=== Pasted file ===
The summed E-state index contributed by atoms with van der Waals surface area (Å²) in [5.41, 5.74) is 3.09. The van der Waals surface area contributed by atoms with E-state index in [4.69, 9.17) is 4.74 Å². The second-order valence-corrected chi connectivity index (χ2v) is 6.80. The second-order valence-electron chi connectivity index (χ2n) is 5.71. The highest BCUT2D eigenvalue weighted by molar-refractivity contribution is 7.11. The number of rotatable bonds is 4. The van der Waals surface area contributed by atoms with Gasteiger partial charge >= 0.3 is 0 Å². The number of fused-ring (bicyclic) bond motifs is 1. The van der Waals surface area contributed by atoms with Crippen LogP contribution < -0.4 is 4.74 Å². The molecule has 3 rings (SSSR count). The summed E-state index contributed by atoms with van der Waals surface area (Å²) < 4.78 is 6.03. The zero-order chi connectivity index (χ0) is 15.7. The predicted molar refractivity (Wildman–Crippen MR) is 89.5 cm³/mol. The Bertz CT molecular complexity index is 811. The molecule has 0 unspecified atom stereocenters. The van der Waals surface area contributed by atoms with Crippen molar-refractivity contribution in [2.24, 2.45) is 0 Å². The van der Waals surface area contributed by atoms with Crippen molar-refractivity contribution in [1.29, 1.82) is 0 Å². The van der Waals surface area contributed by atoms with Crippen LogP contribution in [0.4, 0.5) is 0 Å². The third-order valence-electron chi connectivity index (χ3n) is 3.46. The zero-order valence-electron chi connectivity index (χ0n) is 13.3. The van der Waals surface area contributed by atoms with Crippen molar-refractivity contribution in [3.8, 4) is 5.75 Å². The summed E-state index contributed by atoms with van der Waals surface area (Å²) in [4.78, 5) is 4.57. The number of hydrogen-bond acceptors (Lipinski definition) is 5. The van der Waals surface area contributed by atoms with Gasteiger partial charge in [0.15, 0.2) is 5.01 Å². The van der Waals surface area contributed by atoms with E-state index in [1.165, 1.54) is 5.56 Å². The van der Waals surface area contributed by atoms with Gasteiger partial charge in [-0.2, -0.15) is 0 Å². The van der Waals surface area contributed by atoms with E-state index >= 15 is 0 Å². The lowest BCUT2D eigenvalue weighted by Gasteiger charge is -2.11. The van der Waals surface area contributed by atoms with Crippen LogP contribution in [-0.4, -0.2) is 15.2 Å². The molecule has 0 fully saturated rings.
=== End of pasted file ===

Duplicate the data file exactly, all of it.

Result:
The summed E-state index contributed by atoms with van der Waals surface area (Å²) in [5.41, 5.74) is 3.09. The van der Waals surface area contributed by atoms with E-state index in [4.69, 9.17) is 4.74 Å². The second-order valence-corrected chi connectivity index (χ2v) is 6.80. The second-order valence-electron chi connectivity index (χ2n) is 5.71. The highest BCUT2D eigenvalue weighted by molar-refractivity contribution is 7.11. The number of rotatable bonds is 4. The van der Waals surface area contributed by atoms with Gasteiger partial charge >= 0.3 is 0 Å². The number of fused-ring (bicyclic) bond motifs is 1. The van der Waals surface area contributed by atoms with Crippen LogP contribution < -0.4 is 4.74 Å². The molecule has 3 rings (SSSR count). The summed E-state index contributed by atoms with van der Waals surface area (Å²) < 4.78 is 6.03. The zero-order chi connectivity index (χ0) is 15.7. The predicted molar refractivity (Wildman–Crippen MR) is 89.5 cm³/mol. The Bertz CT molecular complexity index is 811. The molecule has 0 unspecified atom stereocenters. The van der Waals surface area contributed by atoms with Crippen molar-refractivity contribution in [2.24, 2.45) is 0 Å². The van der Waals surface area contributed by atoms with Crippen molar-refractivity contribution in [1.29, 1.82) is 0 Å². The van der Waals surface area contributed by atoms with Crippen LogP contribution in [0.4, 0.5) is 0 Å². The third-order valence-electron chi connectivity index (χ3n) is 3.46. The zero-order valence-electron chi connectivity index (χ0n) is 13.3. The van der Waals surface area contributed by atoms with Crippen molar-refractivity contribution in [3.8, 4) is 5.75 Å². The summed E-state index contributed by atoms with van der Waals surface area (Å²) in [4.78, 5) is 4.57. The number of hydrogen-bond acceptors (Lipinski definition) is 5. The van der Waals surface area contributed by atoms with Gasteiger partial charge in [0.15, 0.2) is 5.01 Å². The van der Waals surface area contributed by atoms with E-state index in [1.165, 1.54) is 5.56 Å². The van der Waals surface area contributed by atoms with Gasteiger partial charge in [-0.2, -0.15) is 0 Å². The van der Waals surface area contributed by atoms with E-state index >= 15 is 0 Å². The lowest BCUT2D eigenvalue weighted by Gasteiger charge is -2.11. The van der Waals surface area contributed by atoms with Crippen LogP contribution in [-0.4, -0.2) is 15.2 Å². The molecule has 0 fully saturated rings.